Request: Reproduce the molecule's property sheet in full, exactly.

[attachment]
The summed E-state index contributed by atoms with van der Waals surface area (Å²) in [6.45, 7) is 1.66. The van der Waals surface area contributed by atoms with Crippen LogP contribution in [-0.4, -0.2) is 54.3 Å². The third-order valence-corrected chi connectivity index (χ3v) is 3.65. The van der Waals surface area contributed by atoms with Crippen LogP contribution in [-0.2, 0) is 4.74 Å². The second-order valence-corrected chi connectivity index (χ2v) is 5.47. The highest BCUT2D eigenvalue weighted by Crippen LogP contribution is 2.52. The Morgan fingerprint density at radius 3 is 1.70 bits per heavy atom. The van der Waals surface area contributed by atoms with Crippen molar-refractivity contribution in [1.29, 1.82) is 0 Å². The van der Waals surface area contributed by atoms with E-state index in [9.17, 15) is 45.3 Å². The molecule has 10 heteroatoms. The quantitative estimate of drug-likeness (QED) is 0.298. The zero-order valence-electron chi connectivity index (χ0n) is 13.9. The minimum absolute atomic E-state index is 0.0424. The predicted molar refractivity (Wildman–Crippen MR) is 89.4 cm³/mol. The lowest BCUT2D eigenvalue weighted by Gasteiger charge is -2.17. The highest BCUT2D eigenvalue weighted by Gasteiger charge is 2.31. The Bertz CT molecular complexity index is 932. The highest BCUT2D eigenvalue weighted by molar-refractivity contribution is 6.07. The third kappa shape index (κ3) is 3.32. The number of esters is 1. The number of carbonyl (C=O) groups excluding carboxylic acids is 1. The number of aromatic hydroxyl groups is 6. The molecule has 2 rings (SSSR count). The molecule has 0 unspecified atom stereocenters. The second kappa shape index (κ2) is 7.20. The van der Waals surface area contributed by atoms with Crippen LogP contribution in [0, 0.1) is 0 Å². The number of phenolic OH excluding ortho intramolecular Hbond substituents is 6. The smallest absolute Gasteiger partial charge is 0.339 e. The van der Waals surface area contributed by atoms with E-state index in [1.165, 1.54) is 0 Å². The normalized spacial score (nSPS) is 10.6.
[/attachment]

The summed E-state index contributed by atoms with van der Waals surface area (Å²) in [6.45, 7) is 1.66. The van der Waals surface area contributed by atoms with Crippen LogP contribution in [-0.4, -0.2) is 54.3 Å². The third-order valence-corrected chi connectivity index (χ3v) is 3.65. The van der Waals surface area contributed by atoms with Crippen LogP contribution in [-0.2, 0) is 4.74 Å². The second-order valence-corrected chi connectivity index (χ2v) is 5.47. The highest BCUT2D eigenvalue weighted by Crippen LogP contribution is 2.52. The Morgan fingerprint density at radius 3 is 1.70 bits per heavy atom. The van der Waals surface area contributed by atoms with Crippen molar-refractivity contribution in [1.29, 1.82) is 0 Å². The van der Waals surface area contributed by atoms with E-state index in [9.17, 15) is 45.3 Å². The molecule has 10 heteroatoms. The quantitative estimate of drug-likeness (QED) is 0.298. The zero-order valence-electron chi connectivity index (χ0n) is 13.9. The minimum absolute atomic E-state index is 0.0424. The predicted molar refractivity (Wildman–Crippen MR) is 89.4 cm³/mol. The lowest BCUT2D eigenvalue weighted by Gasteiger charge is -2.17. The highest BCUT2D eigenvalue weighted by Gasteiger charge is 2.31. The Bertz CT molecular complexity index is 932. The highest BCUT2D eigenvalue weighted by molar-refractivity contribution is 6.07. The third kappa shape index (κ3) is 3.32. The number of esters is 1. The number of carbonyl (C=O) groups excluding carboxylic acids is 1. The number of aromatic hydroxyl groups is 6. The molecule has 2 rings (SSSR count). The molecule has 0 unspecified atom stereocenters. The second kappa shape index (κ2) is 7.20. The van der Waals surface area contributed by atoms with Crippen LogP contribution in [0, 0.1) is 0 Å². The number of phenolic OH excluding ortho intramolecular Hbond substituents is 6. The smallest absolute Gasteiger partial charge is 0.339 e. The van der Waals surface area contributed by atoms with E-state index in [1.165, 1.54) is 0 Å². The normalized spacial score (nSPS) is 10.6.